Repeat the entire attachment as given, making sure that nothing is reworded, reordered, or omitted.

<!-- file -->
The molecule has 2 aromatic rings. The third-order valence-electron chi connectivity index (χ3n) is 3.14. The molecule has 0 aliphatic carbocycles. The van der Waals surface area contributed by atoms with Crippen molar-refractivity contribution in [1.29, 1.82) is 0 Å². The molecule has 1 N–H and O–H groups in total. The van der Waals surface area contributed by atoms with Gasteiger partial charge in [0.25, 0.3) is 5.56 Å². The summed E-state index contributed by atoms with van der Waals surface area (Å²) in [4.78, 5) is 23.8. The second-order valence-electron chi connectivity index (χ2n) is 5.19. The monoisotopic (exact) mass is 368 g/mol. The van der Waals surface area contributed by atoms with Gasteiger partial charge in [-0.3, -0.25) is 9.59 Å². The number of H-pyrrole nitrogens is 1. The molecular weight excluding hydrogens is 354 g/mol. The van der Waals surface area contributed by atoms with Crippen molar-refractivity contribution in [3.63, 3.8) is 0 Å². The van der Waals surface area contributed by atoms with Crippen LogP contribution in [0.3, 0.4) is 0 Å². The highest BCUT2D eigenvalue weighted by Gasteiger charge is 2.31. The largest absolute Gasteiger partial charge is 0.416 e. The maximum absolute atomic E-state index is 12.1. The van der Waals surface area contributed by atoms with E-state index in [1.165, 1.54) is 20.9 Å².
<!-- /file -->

The molecule has 2 aromatic rings. The third-order valence-electron chi connectivity index (χ3n) is 3.14. The molecule has 0 aliphatic carbocycles. The van der Waals surface area contributed by atoms with Crippen molar-refractivity contribution in [1.29, 1.82) is 0 Å². The molecule has 1 N–H and O–H groups in total. The van der Waals surface area contributed by atoms with Gasteiger partial charge in [0.25, 0.3) is 5.56 Å². The summed E-state index contributed by atoms with van der Waals surface area (Å²) in [4.78, 5) is 23.8. The second-order valence-electron chi connectivity index (χ2n) is 5.19. The monoisotopic (exact) mass is 368 g/mol. The van der Waals surface area contributed by atoms with Gasteiger partial charge in [-0.3, -0.25) is 9.59 Å². The number of H-pyrrole nitrogens is 1. The molecular weight excluding hydrogens is 354 g/mol. The van der Waals surface area contributed by atoms with Crippen molar-refractivity contribution in [3.63, 3.8) is 0 Å². The van der Waals surface area contributed by atoms with Crippen LogP contribution in [0.3, 0.4) is 0 Å². The highest BCUT2D eigenvalue weighted by Gasteiger charge is 2.31. The largest absolute Gasteiger partial charge is 0.416 e. The maximum absolute atomic E-state index is 12.1. The van der Waals surface area contributed by atoms with E-state index in [1.165, 1.54) is 20.9 Å².